This entry is prompted by a recent post by Julien on his mistrust of Brussels PA/PR agencies and their attempts to connect with him; and an even more recent conversation I had with a consultant who asked how to best “harness” Eurobloggers (p.s. I told him to not hold his breath.) Yes, Brussels communicators are trying to engage with Eurobloggers to push their stories. Will it work? No. Eurobloggers aren’t journalists. They blog because they’re into politics. If pitching journalists is hard, pitching bloggers is much harder because they usually only have a personal, not a professional stake.
Lost opportunity? No, blogging is important, but for Brussels communicators, it shouldn’t be about the Eurobloggers, at least when it comes to a blogger relations strategy. It should be about getting clients to dip their toes into blogging etc. themselves and then trying to tentatively build relationships with people who write about their issue, not those most likely to be read by MEPs. As a consultant or communications adviser, your role should be guidance, not doing the blogging yourself.
Here’s an extract of the comment I wrote in reply to Julien’s post in which I describe in brief how best practice blogger relations should be carried out (and in turn how it should mean Brussels agencies won’t be pestering him for much longer!)
I work on social media strategies for clients… I can honestly say that my approach to blogging, Twitter et al (and ZN’s too) centres on how I can best help clients use the tools themselves… Why? Frankly, it works better… you’re far better off helping clients build constructive relationships themselves, and generally not with eurobloggers but preferably with issue or sector experts…(.)
Although some agencies no doubt make the mistake of simply transferring media relations to the web and seeking out people most likely to be read by legislators, I suspect this practice will fizzle out. Why? Because an article in the FT is undoubtedly worth more in “PR dollars” than a far better article in a relevant trade publication, whereas online, impact can be determined more by quality than by reach because of search, hyperlinking and aggregation.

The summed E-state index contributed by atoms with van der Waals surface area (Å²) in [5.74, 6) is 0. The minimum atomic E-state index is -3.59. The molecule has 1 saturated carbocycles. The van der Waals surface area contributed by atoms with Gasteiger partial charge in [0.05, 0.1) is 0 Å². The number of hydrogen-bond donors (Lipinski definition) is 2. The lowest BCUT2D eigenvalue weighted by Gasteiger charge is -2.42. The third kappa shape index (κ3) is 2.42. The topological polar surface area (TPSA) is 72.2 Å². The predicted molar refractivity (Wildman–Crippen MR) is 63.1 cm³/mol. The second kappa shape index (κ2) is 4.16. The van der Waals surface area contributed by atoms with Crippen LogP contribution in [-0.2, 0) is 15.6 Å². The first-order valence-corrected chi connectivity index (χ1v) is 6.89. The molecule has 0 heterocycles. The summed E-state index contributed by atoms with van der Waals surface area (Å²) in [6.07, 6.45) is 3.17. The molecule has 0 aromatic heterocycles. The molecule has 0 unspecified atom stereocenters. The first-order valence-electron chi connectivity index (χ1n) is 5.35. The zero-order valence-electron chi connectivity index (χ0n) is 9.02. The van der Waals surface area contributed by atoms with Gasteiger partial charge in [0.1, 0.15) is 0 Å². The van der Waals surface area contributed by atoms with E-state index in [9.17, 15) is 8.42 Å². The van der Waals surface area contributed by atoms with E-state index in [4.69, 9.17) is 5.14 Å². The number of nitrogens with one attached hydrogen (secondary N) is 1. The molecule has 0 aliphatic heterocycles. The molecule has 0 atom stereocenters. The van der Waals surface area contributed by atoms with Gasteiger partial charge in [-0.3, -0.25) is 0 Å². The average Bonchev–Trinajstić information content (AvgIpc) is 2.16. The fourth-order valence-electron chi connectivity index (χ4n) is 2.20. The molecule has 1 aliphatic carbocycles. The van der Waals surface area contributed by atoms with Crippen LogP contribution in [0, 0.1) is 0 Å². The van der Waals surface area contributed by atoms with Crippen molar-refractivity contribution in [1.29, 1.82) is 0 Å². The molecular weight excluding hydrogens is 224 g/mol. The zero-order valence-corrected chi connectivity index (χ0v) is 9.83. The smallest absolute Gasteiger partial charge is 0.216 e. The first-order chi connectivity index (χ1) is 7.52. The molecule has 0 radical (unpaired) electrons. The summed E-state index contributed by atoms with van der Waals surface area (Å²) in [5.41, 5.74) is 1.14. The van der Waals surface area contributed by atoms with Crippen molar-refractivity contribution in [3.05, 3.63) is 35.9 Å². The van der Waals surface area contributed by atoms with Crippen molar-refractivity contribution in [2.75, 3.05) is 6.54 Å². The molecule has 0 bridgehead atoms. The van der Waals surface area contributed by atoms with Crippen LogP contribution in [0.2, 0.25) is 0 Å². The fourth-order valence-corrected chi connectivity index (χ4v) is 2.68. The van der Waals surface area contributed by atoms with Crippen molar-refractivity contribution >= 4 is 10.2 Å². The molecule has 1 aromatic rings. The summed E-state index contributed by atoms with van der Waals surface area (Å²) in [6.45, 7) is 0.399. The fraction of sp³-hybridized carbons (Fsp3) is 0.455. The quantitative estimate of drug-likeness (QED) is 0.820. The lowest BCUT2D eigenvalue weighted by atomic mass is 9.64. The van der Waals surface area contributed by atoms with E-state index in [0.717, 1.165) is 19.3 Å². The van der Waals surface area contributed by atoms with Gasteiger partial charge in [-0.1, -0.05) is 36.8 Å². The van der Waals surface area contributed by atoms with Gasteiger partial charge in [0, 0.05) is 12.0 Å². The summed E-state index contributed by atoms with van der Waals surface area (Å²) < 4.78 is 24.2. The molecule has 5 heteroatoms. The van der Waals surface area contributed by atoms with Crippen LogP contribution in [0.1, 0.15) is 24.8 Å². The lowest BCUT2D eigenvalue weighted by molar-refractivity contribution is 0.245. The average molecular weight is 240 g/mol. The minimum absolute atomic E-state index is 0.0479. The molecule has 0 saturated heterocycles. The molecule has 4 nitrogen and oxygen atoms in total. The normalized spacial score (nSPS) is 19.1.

To spell it out, here’s two (very simplified!) scenarios I could propose to clients (no prizes for which one I think is most likely to work.)
1) We’ll write a post on our blog saying you’re great. We’ve hooked up with Julien Frisch and the other 30 popular eurobloggers – maybe one of them will pick up your story (but don’t hold your breath, none of them have ever written about your issue.)
2) Your 3 experts could blog or tweet (assuming they want to.) We’ll help them out with the dos and don’ts, but they have to do the writing and it has to be honest. We’ll do some research to identify other people (academics, scientists, companies, pressure groups, students etc.) writing good content on your issue (whether for or against) and run them by your experts. In due time, we can add them to our blogroll, your experts could link to them in posts or comment on their blogs, and maybe we can build relationships with them if they’re interested, and hyperlink to their content or maybe even get them to be guest bloggers.
The difference is obviously that it’s the organisation’s experts and not the agency that is telling the story, and you’re promoting good quality content and interaction rather than throwing a story at someone who happens to have MEPs amongst his/her readers and hoping that it will stick… (.)